This paper offers four examples of how student-faculty partners lead change toward more equitable and inclusive practices in STEM through pedagogical partnership at Haverford College. A selective, liberal arts college in the mid-Atlantic region of the United States, Haverford enrolls 1,353 students, 42.5% students of color and 14% international students, and supports 50% of students with some form of financial aid. Self-described as highly rigorous, the college has recently recognized that its “rigor-first” approach privileges some students over others, particularly in STEM. In Astronomy, Physics, Mathematics, and Computer Science (but not Biology or Chemistry), numbers of both underrepresented students and female-identifying students decrease between the first and second semesters and into the second year. Furthermore, students perceive introductory science classes as “weed-out” courses, and underrepresented students interested in STEM are advised by peers to avoid introductory science courses because of the negative classroom culture and insufficient support structures.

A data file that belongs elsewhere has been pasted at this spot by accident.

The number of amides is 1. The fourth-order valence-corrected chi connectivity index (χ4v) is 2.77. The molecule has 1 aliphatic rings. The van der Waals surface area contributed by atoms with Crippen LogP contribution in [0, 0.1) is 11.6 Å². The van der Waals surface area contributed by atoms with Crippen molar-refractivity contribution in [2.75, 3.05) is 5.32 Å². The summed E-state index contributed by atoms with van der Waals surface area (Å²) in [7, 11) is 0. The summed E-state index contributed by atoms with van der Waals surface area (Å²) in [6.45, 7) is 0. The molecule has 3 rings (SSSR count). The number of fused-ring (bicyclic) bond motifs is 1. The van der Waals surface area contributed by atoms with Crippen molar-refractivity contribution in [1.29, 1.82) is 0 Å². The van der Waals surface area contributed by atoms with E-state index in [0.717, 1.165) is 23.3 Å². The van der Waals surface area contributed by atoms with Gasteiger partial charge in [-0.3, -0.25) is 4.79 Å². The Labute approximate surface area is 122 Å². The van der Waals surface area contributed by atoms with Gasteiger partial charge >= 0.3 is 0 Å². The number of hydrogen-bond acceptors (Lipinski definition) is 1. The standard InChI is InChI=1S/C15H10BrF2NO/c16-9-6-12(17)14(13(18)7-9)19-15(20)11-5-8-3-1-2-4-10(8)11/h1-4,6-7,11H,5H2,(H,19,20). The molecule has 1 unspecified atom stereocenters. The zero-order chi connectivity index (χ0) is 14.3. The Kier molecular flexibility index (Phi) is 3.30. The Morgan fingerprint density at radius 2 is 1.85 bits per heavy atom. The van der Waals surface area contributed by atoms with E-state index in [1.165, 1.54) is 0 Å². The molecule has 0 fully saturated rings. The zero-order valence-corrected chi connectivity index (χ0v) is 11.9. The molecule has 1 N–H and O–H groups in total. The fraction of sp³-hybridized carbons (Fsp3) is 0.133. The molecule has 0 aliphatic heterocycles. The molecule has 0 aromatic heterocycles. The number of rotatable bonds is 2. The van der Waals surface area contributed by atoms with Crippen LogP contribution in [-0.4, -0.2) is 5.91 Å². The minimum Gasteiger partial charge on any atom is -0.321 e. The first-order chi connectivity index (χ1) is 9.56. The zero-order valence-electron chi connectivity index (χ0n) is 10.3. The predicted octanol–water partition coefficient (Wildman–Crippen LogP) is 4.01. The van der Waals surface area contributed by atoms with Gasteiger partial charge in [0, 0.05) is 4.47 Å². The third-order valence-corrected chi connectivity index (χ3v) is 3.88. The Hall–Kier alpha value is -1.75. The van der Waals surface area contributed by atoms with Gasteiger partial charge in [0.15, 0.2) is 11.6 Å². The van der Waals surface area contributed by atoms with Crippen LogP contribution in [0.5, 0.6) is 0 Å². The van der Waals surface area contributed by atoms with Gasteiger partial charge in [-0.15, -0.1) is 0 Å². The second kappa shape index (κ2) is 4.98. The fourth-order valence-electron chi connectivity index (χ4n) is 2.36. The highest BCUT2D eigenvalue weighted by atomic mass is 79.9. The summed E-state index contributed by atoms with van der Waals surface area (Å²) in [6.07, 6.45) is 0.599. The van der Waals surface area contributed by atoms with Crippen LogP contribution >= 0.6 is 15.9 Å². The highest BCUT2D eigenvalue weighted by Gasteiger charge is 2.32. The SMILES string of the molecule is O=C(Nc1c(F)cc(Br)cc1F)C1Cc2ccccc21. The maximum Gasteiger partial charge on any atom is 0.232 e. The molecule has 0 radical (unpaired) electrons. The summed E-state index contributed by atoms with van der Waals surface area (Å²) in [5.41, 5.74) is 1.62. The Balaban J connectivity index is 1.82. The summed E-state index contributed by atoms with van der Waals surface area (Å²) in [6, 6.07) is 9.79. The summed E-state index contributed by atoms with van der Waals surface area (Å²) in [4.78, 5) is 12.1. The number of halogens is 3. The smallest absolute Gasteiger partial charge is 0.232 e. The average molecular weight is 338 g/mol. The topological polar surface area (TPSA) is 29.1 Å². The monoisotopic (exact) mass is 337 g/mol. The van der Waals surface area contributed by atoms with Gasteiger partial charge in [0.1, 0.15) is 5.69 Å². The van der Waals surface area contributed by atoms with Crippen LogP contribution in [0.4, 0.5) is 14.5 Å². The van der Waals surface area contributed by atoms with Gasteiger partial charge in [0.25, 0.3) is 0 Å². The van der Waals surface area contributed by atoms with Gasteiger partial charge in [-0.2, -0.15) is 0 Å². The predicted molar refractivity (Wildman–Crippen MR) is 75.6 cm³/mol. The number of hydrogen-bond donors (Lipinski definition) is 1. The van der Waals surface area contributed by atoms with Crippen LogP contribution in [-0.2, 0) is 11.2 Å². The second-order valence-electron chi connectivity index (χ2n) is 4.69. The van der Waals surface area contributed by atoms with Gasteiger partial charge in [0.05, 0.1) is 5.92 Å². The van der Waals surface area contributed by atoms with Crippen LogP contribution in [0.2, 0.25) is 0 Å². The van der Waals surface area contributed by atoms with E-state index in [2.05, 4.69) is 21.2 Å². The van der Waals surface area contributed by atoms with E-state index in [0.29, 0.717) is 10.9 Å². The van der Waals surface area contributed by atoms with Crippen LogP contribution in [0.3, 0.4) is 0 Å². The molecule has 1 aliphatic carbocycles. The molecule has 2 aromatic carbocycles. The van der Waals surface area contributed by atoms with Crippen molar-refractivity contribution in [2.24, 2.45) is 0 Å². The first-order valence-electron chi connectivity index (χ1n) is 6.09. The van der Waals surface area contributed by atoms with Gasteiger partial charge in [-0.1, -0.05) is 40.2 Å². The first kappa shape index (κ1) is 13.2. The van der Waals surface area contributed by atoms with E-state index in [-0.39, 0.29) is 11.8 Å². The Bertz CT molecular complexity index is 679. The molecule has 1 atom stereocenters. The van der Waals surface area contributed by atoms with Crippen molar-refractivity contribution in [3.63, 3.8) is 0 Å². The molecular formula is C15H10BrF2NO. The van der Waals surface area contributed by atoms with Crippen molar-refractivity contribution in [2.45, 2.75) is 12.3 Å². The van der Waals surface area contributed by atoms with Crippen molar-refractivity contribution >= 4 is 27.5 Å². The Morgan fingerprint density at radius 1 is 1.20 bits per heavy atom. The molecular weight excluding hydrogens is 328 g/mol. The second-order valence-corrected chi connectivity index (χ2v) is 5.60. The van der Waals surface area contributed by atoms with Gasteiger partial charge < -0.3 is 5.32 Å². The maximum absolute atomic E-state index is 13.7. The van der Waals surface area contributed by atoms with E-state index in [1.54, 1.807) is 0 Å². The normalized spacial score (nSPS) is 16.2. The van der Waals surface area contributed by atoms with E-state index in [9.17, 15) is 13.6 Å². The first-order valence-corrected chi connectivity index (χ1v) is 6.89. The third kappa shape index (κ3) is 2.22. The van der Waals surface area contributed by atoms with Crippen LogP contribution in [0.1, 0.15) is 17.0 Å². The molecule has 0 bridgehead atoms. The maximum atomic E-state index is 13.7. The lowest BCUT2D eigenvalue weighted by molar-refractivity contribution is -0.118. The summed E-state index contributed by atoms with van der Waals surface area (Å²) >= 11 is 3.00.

Since 2007, Haverford has co-sponsored with Bryn Mawr College the Students as Learners and Teachers (SaLT) program through which more than 290 faculty and 195 students have participated in over 400 pedagogical partnerships. The signature program of the Teaching and Learning Institute at Bryn Mawr and Haverford Colleges, SaLT has focused since its advent on developing more inclusive and equitable classroom practices (Cook-Sather, 2018), both through positioning underrepresented students as educational developers (Cook-Sather et al., 2019a) and through making equity and inclusion an implicit or explicit focus of all partnership work (Cook-Sather et al., 2019b).